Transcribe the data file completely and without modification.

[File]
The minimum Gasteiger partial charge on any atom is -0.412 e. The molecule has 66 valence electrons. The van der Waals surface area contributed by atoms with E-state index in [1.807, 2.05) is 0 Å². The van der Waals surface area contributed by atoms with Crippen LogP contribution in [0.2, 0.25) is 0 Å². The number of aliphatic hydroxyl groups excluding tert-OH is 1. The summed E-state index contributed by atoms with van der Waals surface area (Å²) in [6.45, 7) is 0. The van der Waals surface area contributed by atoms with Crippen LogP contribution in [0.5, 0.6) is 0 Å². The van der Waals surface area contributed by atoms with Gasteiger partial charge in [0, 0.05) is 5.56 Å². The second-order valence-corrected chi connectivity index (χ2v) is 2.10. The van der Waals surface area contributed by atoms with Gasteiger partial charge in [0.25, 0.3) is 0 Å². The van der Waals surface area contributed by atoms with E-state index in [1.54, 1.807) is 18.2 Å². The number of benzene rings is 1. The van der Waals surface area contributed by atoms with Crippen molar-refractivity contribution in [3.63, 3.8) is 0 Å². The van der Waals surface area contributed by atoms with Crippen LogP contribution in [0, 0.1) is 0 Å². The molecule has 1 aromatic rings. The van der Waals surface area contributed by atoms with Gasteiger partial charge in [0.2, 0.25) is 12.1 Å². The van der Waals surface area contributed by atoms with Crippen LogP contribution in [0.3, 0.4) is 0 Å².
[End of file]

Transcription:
The minimum Gasteiger partial charge on any atom is -0.412 e. The molecule has 66 valence electrons. The van der Waals surface area contributed by atoms with E-state index in [1.807, 2.05) is 0 Å². The van der Waals surface area contributed by atoms with Crippen LogP contribution in [0.2, 0.25) is 0 Å². The number of aliphatic hydroxyl groups excluding tert-OH is 1. The summed E-state index contributed by atoms with van der Waals surface area (Å²) in [6.45, 7) is 0. The van der Waals surface area contributed by atoms with Crippen LogP contribution in [0.5, 0.6) is 0 Å². The van der Waals surface area contributed by atoms with Gasteiger partial charge in [0, 0.05) is 5.56 Å². The second-order valence-corrected chi connectivity index (χ2v) is 2.10. The van der Waals surface area contributed by atoms with Gasteiger partial charge in [0.25, 0.3) is 0 Å². The van der Waals surface area contributed by atoms with E-state index in [1.54, 1.807) is 18.2 Å². The number of benzene rings is 1. The van der Waals surface area contributed by atoms with Crippen molar-refractivity contribution in [3.63, 3.8) is 0 Å². The van der Waals surface area contributed by atoms with Crippen LogP contribution in [0, 0.1) is 0 Å². The molecule has 1 aromatic rings. The van der Waals surface area contributed by atoms with Gasteiger partial charge in [0.2, 0.25) is 12.1 Å². The van der Waals surface area contributed by atoms with Crippen LogP contribution in [0.3, 0.4) is 0 Å².